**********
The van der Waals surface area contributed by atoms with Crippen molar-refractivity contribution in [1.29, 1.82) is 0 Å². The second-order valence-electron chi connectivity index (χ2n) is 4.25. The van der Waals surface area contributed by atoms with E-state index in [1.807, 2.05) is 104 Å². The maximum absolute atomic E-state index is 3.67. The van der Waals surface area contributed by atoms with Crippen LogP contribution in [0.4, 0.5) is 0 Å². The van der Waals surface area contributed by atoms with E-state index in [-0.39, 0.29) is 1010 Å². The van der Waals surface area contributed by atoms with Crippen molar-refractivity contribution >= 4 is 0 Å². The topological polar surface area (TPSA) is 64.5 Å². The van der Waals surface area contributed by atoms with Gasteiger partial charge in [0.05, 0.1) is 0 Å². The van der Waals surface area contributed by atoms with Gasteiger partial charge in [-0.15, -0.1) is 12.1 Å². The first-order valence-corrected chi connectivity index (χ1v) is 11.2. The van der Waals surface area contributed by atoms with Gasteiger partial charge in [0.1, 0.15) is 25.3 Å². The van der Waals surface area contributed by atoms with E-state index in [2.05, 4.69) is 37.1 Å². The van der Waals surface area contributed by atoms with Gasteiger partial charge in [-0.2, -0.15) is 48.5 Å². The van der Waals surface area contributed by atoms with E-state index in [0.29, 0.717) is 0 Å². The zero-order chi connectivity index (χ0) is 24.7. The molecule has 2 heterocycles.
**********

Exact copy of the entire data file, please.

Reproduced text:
The van der Waals surface area contributed by atoms with Crippen molar-refractivity contribution in [1.29, 1.82) is 0 Å². The second-order valence-electron chi connectivity index (χ2n) is 4.25. The van der Waals surface area contributed by atoms with E-state index in [1.807, 2.05) is 104 Å². The maximum absolute atomic E-state index is 3.67. The van der Waals surface area contributed by atoms with Crippen LogP contribution in [0.4, 0.5) is 0 Å². The van der Waals surface area contributed by atoms with E-state index in [-0.39, 0.29) is 1010 Å². The van der Waals surface area contributed by atoms with Crippen molar-refractivity contribution >= 4 is 0 Å². The topological polar surface area (TPSA) is 64.5 Å². The van der Waals surface area contributed by atoms with Gasteiger partial charge in [0.05, 0.1) is 0 Å². The van der Waals surface area contributed by atoms with Gasteiger partial charge in [-0.15, -0.1) is 12.1 Å². The first-order valence-corrected chi connectivity index (χ1v) is 11.2. The van der Waals surface area contributed by atoms with Gasteiger partial charge in [0.1, 0.15) is 25.3 Å². The van der Waals surface area contributed by atoms with E-state index in [2.05, 4.69) is 37.1 Å². The van der Waals surface area contributed by atoms with Gasteiger partial charge in [-0.2, -0.15) is 48.5 Å². The van der Waals surface area contributed by atoms with E-state index in [0.29, 0.717) is 0 Å². The zero-order chi connectivity index (χ0) is 24.7. The molecule has 2 heterocycles.